## Section D. Handling Multiple Categorical Predictors in Multiple Linear Regression: ANOVA as a Regression Model

Author: Colleen Grant

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Section D Handling Multiple Categorical Predictors in Multiple Linear Regression: ANOVA as a Regression Model

The Situation 

Sometimes regression scenarios include predictors that are not continuous, not binary, but multi-categorical



Examples -  Subject’s race (White, African-American, Hispanic, Asian, Other) -  City of residence (Baltimore, Chicago, Tokyo, Madrid)

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The Situation 

How can this type of situation be handled in a regression framework?



We’ll explore with an example using a data set containing information about average SAT scores in 51 U.S. states (treating D.C. as a state)—the averages were based on random samples of students taken within each of the 51 states

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SAT Scores Example 

The SAT (Scholastic Aptitude Test) is taken by many U.S. high school students to fulfill requirements for entry into most colleges or universities

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The test is made up of two components: verbal and quantitative (math)

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This analysis will use the quantitative score, which ranges from 200-800 (we will refer to these simply as SAT scores for simplicity)

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This data comes from the book Statistics with Stata 8, by Lawrence Hamilton

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SAT Scores Example 

Data consists of 51 observations: the cumulative average SAT quantitative section scores for the 51 U.S. states for students taking the test in 1990

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Additional information on each observation includes geographical region of the state (West, Northeast, South, Midwest) and per-pupil education expenditures in each state in 1990

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SAT Scores Example 

A key question -  Do average SAT scores differ across the four regions of the country and, if so, what is the magnitude of these differences?

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Snippet of the Data 

Here is a snippet of the data in Stata (msat is mean math SAT score for the state, region is a “labeled” numerical variable)

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ANOVA 

Analysis of various testing for differences between the four states yields a p-value of less than 0.001



So there are at least some statistical differences in SAT quantitative scores across the four regions—but in order to find out which regions are statistically different and to figure out by how large (and in what direction) these differences occur would require a lot of ttests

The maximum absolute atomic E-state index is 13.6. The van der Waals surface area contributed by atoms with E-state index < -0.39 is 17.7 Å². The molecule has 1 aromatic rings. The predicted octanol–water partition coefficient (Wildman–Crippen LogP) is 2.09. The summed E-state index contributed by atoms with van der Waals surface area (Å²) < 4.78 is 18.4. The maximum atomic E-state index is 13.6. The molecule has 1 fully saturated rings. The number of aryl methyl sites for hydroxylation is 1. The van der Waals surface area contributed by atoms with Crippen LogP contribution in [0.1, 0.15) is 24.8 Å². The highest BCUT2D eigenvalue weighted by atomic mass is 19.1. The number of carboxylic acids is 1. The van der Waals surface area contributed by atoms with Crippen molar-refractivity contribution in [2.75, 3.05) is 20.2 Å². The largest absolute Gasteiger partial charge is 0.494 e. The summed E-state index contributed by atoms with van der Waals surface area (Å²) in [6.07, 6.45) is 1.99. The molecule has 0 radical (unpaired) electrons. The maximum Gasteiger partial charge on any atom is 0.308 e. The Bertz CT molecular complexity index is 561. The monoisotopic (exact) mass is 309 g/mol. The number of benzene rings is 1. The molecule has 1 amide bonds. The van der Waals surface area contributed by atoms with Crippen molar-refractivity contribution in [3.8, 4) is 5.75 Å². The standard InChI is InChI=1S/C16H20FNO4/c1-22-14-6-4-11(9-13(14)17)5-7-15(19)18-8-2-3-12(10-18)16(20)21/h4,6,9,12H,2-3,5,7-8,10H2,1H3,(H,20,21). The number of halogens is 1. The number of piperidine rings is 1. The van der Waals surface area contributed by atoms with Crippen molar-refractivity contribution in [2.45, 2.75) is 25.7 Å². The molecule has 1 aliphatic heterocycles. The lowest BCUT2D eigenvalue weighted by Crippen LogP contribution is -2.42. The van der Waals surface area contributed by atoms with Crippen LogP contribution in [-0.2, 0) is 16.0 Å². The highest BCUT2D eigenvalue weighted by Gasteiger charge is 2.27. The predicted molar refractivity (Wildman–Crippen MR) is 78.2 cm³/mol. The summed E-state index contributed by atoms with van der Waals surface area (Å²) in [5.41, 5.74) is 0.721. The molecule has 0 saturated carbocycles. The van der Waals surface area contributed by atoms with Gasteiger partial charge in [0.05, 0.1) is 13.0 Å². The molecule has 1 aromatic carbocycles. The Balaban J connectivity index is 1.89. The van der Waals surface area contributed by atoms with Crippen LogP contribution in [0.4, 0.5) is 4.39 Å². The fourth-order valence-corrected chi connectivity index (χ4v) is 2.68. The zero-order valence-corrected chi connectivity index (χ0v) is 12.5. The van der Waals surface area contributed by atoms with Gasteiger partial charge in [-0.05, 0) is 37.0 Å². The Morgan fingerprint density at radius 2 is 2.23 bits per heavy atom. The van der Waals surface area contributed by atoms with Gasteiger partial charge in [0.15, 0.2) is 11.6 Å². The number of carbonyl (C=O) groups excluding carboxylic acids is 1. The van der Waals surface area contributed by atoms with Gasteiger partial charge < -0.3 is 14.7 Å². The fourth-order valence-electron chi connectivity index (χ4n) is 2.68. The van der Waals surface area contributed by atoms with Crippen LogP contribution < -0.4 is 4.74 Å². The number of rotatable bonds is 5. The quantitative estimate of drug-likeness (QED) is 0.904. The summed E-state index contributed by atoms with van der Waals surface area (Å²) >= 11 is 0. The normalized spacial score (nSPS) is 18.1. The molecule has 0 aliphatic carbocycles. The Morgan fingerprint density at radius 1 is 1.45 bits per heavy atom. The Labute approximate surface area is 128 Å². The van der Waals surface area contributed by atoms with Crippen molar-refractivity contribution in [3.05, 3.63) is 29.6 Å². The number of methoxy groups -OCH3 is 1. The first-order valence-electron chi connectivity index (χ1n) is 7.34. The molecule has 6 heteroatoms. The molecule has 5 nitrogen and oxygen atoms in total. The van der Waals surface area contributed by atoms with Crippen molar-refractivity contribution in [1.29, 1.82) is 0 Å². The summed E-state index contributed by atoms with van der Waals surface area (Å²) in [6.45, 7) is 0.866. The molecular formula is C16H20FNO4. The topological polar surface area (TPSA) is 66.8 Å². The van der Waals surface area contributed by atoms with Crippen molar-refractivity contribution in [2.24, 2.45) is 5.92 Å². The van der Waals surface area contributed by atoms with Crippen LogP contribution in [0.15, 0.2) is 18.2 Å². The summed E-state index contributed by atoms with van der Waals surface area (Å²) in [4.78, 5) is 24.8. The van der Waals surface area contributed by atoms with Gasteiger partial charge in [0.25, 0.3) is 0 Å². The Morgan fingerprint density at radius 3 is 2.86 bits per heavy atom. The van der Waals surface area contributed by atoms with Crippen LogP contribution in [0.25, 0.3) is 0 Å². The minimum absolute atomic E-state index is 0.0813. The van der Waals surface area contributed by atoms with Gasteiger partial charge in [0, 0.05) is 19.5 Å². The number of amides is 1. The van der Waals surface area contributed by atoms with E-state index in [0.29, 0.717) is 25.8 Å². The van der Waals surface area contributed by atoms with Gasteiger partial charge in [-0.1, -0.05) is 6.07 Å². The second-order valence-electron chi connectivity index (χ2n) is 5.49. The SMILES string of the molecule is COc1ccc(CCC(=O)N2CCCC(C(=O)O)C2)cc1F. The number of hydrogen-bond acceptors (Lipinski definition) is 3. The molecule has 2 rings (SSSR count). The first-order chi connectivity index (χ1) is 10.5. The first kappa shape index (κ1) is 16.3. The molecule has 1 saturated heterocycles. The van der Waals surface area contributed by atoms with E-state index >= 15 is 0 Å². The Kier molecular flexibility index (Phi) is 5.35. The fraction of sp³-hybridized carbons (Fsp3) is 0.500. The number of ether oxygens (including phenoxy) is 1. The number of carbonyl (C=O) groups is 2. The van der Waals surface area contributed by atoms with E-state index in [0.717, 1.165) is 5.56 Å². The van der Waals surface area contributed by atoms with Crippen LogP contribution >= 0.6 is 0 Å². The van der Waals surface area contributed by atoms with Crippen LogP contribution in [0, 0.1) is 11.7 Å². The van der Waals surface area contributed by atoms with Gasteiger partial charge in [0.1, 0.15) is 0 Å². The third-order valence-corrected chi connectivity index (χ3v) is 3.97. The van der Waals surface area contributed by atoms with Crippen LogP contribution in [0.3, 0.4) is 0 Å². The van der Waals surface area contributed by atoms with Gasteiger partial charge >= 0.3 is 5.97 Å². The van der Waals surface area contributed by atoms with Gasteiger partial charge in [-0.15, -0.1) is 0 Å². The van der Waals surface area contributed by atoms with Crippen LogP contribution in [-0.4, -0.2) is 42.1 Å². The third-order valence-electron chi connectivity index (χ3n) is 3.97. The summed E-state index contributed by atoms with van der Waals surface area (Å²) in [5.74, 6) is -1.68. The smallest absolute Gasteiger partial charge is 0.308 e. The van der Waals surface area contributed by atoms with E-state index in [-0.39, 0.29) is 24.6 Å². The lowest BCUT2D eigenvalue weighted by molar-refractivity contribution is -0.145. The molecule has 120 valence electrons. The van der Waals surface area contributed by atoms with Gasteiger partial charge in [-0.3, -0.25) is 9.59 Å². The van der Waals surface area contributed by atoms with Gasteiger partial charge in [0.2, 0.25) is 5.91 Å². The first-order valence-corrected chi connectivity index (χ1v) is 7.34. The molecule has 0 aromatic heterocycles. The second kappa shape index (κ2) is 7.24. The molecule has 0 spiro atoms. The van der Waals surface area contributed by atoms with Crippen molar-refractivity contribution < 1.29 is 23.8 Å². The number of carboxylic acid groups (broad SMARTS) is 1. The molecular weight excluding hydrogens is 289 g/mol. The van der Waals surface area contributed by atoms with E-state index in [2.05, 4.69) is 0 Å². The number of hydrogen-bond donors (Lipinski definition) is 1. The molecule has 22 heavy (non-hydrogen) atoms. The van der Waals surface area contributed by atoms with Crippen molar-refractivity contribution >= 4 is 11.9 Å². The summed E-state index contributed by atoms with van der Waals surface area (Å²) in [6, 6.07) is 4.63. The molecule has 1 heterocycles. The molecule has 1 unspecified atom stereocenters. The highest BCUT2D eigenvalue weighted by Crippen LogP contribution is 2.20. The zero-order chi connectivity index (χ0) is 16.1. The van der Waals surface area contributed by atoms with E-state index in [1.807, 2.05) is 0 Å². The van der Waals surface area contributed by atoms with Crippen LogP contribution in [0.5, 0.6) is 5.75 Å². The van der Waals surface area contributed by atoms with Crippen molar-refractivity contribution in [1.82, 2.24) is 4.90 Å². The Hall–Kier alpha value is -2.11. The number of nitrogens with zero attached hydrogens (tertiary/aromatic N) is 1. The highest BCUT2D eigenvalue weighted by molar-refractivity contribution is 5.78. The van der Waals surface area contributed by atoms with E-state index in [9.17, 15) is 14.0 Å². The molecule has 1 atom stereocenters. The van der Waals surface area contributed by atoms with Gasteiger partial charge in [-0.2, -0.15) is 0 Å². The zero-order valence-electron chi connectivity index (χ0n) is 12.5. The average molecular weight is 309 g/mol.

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ANOVA as a Regression Model 

Could this analysis be done by a linear regression relating SAT scores to region?



How can we handle a predictor that takes on four categories?

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ANOVA as a Regression Model 

Arbitrarily give each region a numerical value (x1 = 1 for Western region states, 2 for Northeastern states, 3 for Southern states, and 4 for mid-Western states for example) and fit SLR of



Where above

is estimated mean SAT score, and x1 is region as defined

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ANOVA as a Regression Model 

This is not a good idea!!!

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Coding is arbitrary, could have assigned x1 = 1 for Midwest, etc. . . . -  Estimated coefficient of region will depend on arbitrary coding

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Coding “assumes” mean SAT score differences between regions is “incremental” -  Example—difference in average SAT scores between Southern states (x1 = 3) and Western States (x1 = 1) is twice the difference between Northeastern States (x1 = 2) and Western States (x1 = 1)

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ANOVA as a Regression Model 

Alternative approach—designate one region as “reference” region, say Western region, and make binary indicators for each of the three other regions -  x1 = 1 if Northeastern state, 0 otherwise -  x2 = 1 if Southern state, 0 otherwise -  x3 = 1 if mid-Western state, 0 otherwise

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ANOVA as a Regression Model 

Here is a table showing the x values for each region

Region

x1

x2

x3

West

0

0

0

Northeast

1

0

0

South

0

1

0

Mid-west

0

0

1

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ANOVA as a Regression Model 

Fit the regression model

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Here, each coefficient estimates mean SAT score difference between a region that has a corresponding x value of 1 and the reference region (Western states)